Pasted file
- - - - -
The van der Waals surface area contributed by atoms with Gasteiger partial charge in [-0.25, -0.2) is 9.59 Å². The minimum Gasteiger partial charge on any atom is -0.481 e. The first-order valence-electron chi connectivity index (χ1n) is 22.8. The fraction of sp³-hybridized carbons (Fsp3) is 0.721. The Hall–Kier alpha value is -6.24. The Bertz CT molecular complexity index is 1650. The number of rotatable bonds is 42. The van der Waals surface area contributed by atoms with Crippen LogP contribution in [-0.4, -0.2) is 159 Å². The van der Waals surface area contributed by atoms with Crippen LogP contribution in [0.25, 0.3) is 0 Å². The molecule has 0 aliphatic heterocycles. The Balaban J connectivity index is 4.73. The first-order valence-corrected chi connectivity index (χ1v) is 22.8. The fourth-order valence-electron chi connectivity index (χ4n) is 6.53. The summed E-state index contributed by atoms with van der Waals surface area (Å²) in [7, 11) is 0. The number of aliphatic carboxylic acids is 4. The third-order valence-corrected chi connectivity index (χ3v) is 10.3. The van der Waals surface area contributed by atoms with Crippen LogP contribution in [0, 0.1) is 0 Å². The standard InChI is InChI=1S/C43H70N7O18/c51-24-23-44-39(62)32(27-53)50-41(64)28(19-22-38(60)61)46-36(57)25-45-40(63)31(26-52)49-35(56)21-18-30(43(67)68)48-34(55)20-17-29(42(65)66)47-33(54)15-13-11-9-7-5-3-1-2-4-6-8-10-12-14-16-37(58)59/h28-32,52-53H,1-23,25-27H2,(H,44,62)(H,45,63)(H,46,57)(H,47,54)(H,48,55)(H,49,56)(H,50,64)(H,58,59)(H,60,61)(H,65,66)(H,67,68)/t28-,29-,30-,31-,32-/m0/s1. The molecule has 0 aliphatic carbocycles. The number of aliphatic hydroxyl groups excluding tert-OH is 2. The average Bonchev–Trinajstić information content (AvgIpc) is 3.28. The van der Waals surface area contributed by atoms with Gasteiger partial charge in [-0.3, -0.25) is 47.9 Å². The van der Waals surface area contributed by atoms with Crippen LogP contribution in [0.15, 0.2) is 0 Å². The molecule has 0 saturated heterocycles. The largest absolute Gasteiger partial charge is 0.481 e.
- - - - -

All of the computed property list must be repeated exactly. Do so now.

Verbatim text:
The van der Waals surface area contributed by atoms with Gasteiger partial charge in [-0.25, -0.2) is 9.59 Å². The minimum Gasteiger partial charge on any atom is -0.481 e. The first-order valence-electron chi connectivity index (χ1n) is 22.8. The fraction of sp³-hybridized carbons (Fsp3) is 0.721. The Hall–Kier alpha value is -6.24. The Bertz CT molecular complexity index is 1650. The number of rotatable bonds is 42. The van der Waals surface area contributed by atoms with Crippen LogP contribution in [-0.4, -0.2) is 159 Å². The van der Waals surface area contributed by atoms with Crippen LogP contribution in [0.25, 0.3) is 0 Å². The molecule has 0 aliphatic heterocycles. The Balaban J connectivity index is 4.73. The first-order valence-corrected chi connectivity index (χ1v) is 22.8. The fourth-order valence-electron chi connectivity index (χ4n) is 6.53. The summed E-state index contributed by atoms with van der Waals surface area (Å²) in [7, 11) is 0. The number of aliphatic carboxylic acids is 4. The third-order valence-corrected chi connectivity index (χ3v) is 10.3. The van der Waals surface area contributed by atoms with Crippen LogP contribution in [0, 0.1) is 0 Å². The standard InChI is InChI=1S/C43H70N7O18/c51-24-23-44-39(62)32(27-53)50-41(64)28(19-22-38(60)61)46-36(57)25-45-40(63)31(26-52)49-35(56)21-18-30(43(67)68)48-34(55)20-17-29(42(65)66)47-33(54)15-13-11-9-7-5-3-1-2-4-6-8-10-12-14-16-37(58)59/h28-32,52-53H,1-23,25-27H2,(H,44,62)(H,45,63)(H,46,57)(H,47,54)(H,48,55)(H,49,56)(H,50,64)(H,58,59)(H,60,61)(H,65,66)(H,67,68)/t28-,29-,30-,31-,32-/m0/s1. The molecule has 0 aliphatic carbocycles. The number of aliphatic hydroxyl groups excluding tert-OH is 2. The average Bonchev–Trinajstić information content (AvgIpc) is 3.28. The van der Waals surface area contributed by atoms with Gasteiger partial charge in [-0.3, -0.25) is 47.9 Å². The van der Waals surface area contributed by atoms with Crippen LogP contribution in [0.15, 0.2) is 0 Å². The molecule has 0 saturated heterocycles. The largest absolute Gasteiger partial charge is 0.481 e.